With a large number of countries still under lockdown and having work restrictions, the money sent by migrants to their home countries will see a fall of 20 per cent, according to an international study.
The world is projected to see a decline from 714 billion dollars in 2019 to an estimated 572 billion dollars in 2020 with the largest remittance sending nations experiencing stringent lockdowns, said the Pew Research Center.
The PEW Research Centre looked at the number of days each country has spent under stay at home orders or workplace closures in 2020 and average decline in physical mobility near workplaces during pandemic. They said that analysis of the data gave a clear picture of the declining trend in money remittances.
It said that the ten largest remittance sending countries showed a decline of about 33 per cent in physical mobility around workplaces from February 15 to May 21. They also saw an average of 67 days under workplace closures or stay-at-home orders as of May 28.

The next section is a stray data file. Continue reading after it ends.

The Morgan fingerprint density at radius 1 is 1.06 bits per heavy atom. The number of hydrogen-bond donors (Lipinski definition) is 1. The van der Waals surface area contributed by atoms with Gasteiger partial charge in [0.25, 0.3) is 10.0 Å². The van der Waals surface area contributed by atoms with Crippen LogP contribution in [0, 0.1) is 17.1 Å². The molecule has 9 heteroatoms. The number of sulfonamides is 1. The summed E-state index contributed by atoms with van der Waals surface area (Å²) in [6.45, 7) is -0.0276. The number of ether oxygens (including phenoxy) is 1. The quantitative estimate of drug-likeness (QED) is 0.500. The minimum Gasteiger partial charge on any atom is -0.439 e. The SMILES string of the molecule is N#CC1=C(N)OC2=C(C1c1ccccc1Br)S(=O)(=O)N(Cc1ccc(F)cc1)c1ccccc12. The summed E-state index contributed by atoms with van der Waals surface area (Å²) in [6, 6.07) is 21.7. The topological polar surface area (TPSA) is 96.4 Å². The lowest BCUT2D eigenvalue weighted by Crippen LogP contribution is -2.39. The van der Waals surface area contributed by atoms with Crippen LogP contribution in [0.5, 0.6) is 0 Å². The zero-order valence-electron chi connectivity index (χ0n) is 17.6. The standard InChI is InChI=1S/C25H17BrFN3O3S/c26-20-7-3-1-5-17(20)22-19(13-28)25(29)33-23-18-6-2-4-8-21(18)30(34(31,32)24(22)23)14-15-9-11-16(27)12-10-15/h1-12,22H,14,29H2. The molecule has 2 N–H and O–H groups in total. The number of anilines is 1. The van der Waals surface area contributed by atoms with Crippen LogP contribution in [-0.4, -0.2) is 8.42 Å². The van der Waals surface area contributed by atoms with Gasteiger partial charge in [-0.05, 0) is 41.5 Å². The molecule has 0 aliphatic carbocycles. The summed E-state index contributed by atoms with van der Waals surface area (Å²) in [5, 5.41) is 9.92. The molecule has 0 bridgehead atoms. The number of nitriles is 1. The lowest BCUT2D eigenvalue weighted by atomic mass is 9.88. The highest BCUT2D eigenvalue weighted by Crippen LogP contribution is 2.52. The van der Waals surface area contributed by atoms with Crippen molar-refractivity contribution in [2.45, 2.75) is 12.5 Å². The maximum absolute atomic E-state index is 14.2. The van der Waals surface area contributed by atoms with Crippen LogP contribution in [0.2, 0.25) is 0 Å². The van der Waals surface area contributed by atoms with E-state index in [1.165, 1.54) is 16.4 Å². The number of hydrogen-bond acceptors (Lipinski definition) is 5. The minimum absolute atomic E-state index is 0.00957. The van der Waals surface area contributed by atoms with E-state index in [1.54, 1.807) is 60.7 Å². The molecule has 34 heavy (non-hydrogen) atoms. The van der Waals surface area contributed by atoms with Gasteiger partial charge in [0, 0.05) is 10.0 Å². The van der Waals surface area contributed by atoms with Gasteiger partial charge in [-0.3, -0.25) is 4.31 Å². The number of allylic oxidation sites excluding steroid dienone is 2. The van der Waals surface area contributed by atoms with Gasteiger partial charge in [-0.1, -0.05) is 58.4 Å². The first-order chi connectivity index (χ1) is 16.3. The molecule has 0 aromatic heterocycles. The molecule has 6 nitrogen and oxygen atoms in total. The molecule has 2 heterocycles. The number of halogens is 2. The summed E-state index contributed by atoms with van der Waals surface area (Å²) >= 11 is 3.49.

The PEW research report said that the decline in remittances may hit some countries hard. “Some countries stand out for receiving an unusually large share of their gross domestic product in remittances from countries that have experienced heavy declines in mobility. For instance, 17% of GDP in the Palestinian territories came from remittances in 2018, with most of that money arriving from countries that have experienced especially large declines in mobility near workplaces this year,” they said.
Other countries that could be hit hard are among the world’s most dependent on remittances. For example, Haiti’s $3.1 billion in annual remittance inflows accounted for 33% of its GDP in 2018, making it the world’s third most remittance-dependent country that year, after Tonga and Kyrgyzstan. Of Haiti’s 2018 total, one-third (equal to 11% of GDP) came from countries that experienced large declines in workplace mobility this spring, the study said.
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